Graduate Students Finish First in MBA Challenge
This marks the first time the Red Raiders have won the seventh annual competition.
Written by Patrick Gonzales
The Red Raiders won $5,000 for finishing first, defeating the University of Texas, which placed second.
A team of Texas Tech graduate students won the seventh annual Texas Shoot-Out MBA Challenge for the first time in school history last week in Dallas.
The event, hosted by the North Texas Chapter of the Commercial Real Estate Development Association (NAIOP), is open to registered graduate students from Texas universities. Nine days prior to the competition, the students were assigned a case involving the Reunion/Union Station site in downtown Dallas. They had to analyze the facts, determine a solution of how best to redevelop that site and present the solution to the NAIOP judges in a 20-minute PowerPoint program.
The Texas Tech team won $5,000 for finishing first, defeating the University of Texas, which placed second. Other schools in the competition included Texas A&M, Rice, University of Texas at Arlington, University of Texas at Dallas, Southern Methodist University and Texas Christian University.
“One highlight of our team’s solution and presentation was a ‘flyover’ of the project, created and embedded in the PowerPoint slides by our architecture student, Jason Turnbow, graphically illustrating the proposed solution,” said Paul R. Goebel, team advisor and professor of finance in the Rawls College of Business. “Our students did a fantastic job of preparing for the competition. We were the only team to have such a creative presentation.”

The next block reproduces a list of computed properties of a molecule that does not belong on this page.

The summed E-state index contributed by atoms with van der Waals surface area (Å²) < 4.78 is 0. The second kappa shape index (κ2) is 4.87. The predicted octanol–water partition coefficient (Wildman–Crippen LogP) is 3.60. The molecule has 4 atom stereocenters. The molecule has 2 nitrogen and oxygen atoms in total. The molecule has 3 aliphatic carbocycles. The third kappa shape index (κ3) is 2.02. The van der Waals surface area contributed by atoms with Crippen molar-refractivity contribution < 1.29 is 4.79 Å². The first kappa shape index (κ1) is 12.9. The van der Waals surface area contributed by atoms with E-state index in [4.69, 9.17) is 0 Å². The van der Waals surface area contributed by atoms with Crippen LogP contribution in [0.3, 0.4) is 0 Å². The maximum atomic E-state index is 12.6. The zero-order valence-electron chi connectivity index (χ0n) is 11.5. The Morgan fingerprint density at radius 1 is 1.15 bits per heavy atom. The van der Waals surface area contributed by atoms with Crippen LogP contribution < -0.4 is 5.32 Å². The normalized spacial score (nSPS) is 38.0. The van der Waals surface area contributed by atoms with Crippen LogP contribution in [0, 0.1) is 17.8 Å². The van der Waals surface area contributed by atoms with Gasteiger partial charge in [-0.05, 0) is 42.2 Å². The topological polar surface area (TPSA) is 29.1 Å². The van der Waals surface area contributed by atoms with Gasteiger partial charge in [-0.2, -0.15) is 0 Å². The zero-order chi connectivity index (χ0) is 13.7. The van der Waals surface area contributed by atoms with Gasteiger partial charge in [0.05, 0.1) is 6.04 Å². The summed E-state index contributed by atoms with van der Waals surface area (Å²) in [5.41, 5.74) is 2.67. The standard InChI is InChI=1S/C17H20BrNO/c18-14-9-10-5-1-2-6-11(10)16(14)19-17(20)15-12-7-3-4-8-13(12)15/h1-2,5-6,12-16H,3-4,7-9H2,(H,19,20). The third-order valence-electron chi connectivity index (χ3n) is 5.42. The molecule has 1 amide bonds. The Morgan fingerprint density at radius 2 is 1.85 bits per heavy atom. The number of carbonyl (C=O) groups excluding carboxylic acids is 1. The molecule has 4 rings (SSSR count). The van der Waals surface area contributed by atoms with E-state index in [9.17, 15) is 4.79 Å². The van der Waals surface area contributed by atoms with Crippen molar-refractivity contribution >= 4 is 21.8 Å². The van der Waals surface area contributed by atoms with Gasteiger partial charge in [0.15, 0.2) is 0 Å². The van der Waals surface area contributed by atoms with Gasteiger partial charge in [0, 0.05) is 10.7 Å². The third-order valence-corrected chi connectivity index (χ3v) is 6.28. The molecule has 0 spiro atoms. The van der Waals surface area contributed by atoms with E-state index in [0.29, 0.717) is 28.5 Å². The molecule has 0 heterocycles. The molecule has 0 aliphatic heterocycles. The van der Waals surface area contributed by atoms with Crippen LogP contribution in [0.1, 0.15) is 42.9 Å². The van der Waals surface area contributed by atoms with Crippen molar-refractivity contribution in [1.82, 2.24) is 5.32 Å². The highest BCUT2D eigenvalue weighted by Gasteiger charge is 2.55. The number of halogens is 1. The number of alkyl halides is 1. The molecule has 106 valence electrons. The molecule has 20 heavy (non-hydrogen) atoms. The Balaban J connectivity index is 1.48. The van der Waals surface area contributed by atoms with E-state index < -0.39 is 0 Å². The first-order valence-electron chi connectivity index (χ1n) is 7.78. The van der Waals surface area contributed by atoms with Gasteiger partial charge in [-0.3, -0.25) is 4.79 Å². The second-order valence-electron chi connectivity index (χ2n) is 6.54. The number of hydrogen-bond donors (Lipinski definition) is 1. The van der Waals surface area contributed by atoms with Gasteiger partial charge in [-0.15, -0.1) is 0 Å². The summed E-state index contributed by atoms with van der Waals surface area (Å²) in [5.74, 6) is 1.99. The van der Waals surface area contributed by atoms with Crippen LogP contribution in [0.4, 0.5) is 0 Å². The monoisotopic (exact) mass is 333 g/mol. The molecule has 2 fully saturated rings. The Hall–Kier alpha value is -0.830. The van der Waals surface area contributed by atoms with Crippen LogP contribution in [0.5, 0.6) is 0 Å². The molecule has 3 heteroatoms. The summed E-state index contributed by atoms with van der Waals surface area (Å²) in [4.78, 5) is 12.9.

Team members included Turnbow, joint Master of Business Administration/Master of Architecture; Nathan Beaman, Master of Science, Accounting, Business Administration; Tyler Clayton, Master of Science, Finance, Business Administration; Eric Hendrickson, Master of Business Administration; Lee Mazurek, graduate school; and Jeff Peanick, Master of Science, Finance, Business Administration.
Rawls College of Business
The Rawls College of Business accounts for about 25 percent of Texas Tech graduates.
The college has a full-time teaching staff of roughly 100 in five departments: accounting, finance, information systems and quantitative science, management and marketing.
The college offers an accredited weekend MBA for Working Professionals program.
Dedicated to connecting students, alumni and employers, the Career Management Center assists Rawls College students with their transition to the world-of-work, and supplies prospective employers with top-notch candidates, ready to make an immediate contribution.